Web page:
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Computerized Insulin Infusion Works in ICU Patients
Posted: Wednesday, September 16, 2009
A computer-aided insulin infusion protocol maintains glucose control in the ICU as effectively as a strict glycemic control protocol, and both of these methods are more effective than conventional treatment, researchers report.
Dr. Alexandre B. Cavalcanti of Hospital Israelita Albert Einstein, Sao Paulo, and colleagues came to this conclusion after randomizing 167 ICU patients to glucose control using one of the three methods. All patients had at least one blood glucose measurement of 150 mg/dL and at least one of the following: systemic inflammatory response syndrome, trauma, burns, or need for mechanical ventilation.
The computer-assisted protocol was designed by the researchers to be safe and easy to use, and to maintain blood glucose between 100 and 130 mg/dL, according to the article.
In the strict protocol, continuous IV insulin was administered with adjustments to keep blood glucose between 80 and 110 mg/dL. The conventional protocol employed standard intermittent subcutaneous insulin, given on sliding scale when blood glucose was above 150 mg/dL.
The mean of patients' median blood glucose was 125.0 mg/dL with the computer-aided protocol, 127.1 mg/dL for the strict protocol, and 158.5 mg/dL for the conventional approach.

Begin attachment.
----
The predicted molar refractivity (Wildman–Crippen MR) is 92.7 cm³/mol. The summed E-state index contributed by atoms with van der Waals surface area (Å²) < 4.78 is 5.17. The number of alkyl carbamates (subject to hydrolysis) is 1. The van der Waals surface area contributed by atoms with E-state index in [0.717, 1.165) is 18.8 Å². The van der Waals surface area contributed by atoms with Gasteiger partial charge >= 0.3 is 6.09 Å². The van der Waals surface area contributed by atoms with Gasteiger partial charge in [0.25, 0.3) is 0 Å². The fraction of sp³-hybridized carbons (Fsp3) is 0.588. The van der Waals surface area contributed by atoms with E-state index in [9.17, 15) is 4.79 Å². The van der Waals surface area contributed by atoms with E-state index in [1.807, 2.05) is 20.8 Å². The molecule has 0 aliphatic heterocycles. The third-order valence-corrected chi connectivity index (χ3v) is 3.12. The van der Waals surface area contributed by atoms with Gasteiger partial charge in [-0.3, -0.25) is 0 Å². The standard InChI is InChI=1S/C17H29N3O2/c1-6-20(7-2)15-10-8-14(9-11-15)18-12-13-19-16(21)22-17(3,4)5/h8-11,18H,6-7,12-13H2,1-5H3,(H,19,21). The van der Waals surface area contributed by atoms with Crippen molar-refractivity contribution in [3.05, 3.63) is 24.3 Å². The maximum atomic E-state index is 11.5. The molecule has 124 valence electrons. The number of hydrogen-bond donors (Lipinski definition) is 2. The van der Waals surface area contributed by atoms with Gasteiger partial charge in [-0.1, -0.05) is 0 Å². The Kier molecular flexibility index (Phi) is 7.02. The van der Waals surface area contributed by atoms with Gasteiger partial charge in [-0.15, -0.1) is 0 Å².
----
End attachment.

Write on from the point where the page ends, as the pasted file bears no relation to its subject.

Twelve patients in the computer group (21.4%), 24 strict protocol patients (41.4%), and 2 (3.8%) conventionally treated patients had at least one episode of hypoglycemia.
"The conventional protocol," the researchers point out, "led to a minimal risk of hypoglycemia, although it was clearly inferior to the intravenous protocols in avoiding hyperglycemia."
A survey of the 60 nurses involved in the study showed that 56% would like the computer protocol to become standard in their ICU, 22% prefer the strict protocol and 15% prefer the conventional protocol. The remaining 7% believed the protocols were alike.
Dr. Cavalcanti stated that his team's tool is "freely available" and that it safely achieved glucose control within the 100-130 mg/dL range in critically ill patients. "Moreover," he said, "it was considered easy to use and thus was very well accepted by the nursing staff."
Source: Diabetes In Control: Journal of Critical Care, Sept. 2009;24:371-378.
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